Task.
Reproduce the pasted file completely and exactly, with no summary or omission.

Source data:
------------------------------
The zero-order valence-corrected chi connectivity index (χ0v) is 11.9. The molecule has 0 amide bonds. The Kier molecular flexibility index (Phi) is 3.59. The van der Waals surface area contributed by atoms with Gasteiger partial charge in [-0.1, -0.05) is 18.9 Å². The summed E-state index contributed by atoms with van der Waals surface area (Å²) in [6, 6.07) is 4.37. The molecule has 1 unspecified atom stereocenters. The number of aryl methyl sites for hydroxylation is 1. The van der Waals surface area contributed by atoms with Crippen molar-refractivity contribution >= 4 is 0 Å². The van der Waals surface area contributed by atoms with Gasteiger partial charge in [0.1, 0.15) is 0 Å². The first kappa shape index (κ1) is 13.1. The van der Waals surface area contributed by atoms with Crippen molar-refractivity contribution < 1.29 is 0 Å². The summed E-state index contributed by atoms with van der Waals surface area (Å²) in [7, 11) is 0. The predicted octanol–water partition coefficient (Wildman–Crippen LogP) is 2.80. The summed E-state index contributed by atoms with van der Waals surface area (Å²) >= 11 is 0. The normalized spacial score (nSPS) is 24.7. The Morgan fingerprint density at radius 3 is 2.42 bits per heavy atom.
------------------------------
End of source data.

The zero-order valence-corrected chi connectivity index (χ0v) is 11.9. The molecule has 0 amide bonds. The Kier molecular flexibility index (Phi) is 3.59. The van der Waals surface area contributed by atoms with Gasteiger partial charge in [-0.1, -0.05) is 18.9 Å². The summed E-state index contributed by atoms with van der Waals surface area (Å²) in [6, 6.07) is 4.37. The molecule has 1 unspecified atom stereocenters. The number of aryl methyl sites for hydroxylation is 1. The van der Waals surface area contributed by atoms with Crippen molar-refractivity contribution >= 4 is 0 Å². The van der Waals surface area contributed by atoms with Gasteiger partial charge in [0.1, 0.15) is 0 Å². The first kappa shape index (κ1) is 13.1. The van der Waals surface area contributed by atoms with Crippen molar-refractivity contribution < 1.29 is 0 Å². The summed E-state index contributed by atoms with van der Waals surface area (Å²) in [7, 11) is 0. The predicted octanol–water partition coefficient (Wildman–Crippen LogP) is 2.80. The summed E-state index contributed by atoms with van der Waals surface area (Å²) >= 11 is 0. The normalized spacial score (nSPS) is 24.7. The Morgan fingerprint density at radius 3 is 2.42 bits per heavy atom.